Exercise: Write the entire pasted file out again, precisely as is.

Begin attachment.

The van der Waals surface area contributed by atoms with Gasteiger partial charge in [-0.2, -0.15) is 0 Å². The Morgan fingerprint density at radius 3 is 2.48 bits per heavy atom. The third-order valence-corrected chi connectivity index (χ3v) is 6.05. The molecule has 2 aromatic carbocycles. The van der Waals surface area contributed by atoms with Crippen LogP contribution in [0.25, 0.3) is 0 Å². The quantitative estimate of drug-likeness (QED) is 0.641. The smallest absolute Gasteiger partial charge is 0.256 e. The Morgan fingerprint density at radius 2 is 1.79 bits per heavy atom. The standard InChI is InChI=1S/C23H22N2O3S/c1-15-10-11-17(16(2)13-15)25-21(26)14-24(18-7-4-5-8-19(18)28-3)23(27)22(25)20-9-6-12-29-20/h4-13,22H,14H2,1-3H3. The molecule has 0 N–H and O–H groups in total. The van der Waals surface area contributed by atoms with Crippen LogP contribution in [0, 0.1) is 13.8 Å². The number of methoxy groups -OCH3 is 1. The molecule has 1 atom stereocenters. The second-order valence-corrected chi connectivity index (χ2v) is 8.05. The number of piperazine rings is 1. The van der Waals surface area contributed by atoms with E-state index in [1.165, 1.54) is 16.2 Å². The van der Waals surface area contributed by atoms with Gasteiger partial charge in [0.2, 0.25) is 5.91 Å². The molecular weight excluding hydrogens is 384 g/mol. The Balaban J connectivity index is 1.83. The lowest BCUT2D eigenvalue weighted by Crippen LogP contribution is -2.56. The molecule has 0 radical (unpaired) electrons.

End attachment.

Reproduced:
The van der Waals surface area contributed by atoms with Gasteiger partial charge in [-0.2, -0.15) is 0 Å². The Morgan fingerprint density at radius 3 is 2.48 bits per heavy atom. The third-order valence-corrected chi connectivity index (χ3v) is 6.05. The molecule has 2 aromatic carbocycles. The van der Waals surface area contributed by atoms with Crippen LogP contribution in [0.25, 0.3) is 0 Å². The quantitative estimate of drug-likeness (QED) is 0.641. The smallest absolute Gasteiger partial charge is 0.256 e. The Morgan fingerprint density at radius 2 is 1.79 bits per heavy atom. The standard InChI is InChI=1S/C23H22N2O3S/c1-15-10-11-17(16(2)13-15)25-21(26)14-24(18-7-4-5-8-19(18)28-3)23(27)22(25)20-9-6-12-29-20/h4-13,22H,14H2,1-3H3. The molecule has 0 N–H and O–H groups in total. The van der Waals surface area contributed by atoms with Crippen LogP contribution in [0, 0.1) is 13.8 Å². The number of methoxy groups -OCH3 is 1. The molecule has 1 atom stereocenters. The second-order valence-corrected chi connectivity index (χ2v) is 8.05. The number of piperazine rings is 1. The van der Waals surface area contributed by atoms with E-state index in [1.165, 1.54) is 16.2 Å². The van der Waals surface area contributed by atoms with Gasteiger partial charge in [0.2, 0.25) is 5.91 Å². The molecular weight excluding hydrogens is 384 g/mol. The Balaban J connectivity index is 1.83. The lowest BCUT2D eigenvalue weighted by Crippen LogP contribution is -2.56. The molecule has 0 radical (unpaired) electrons.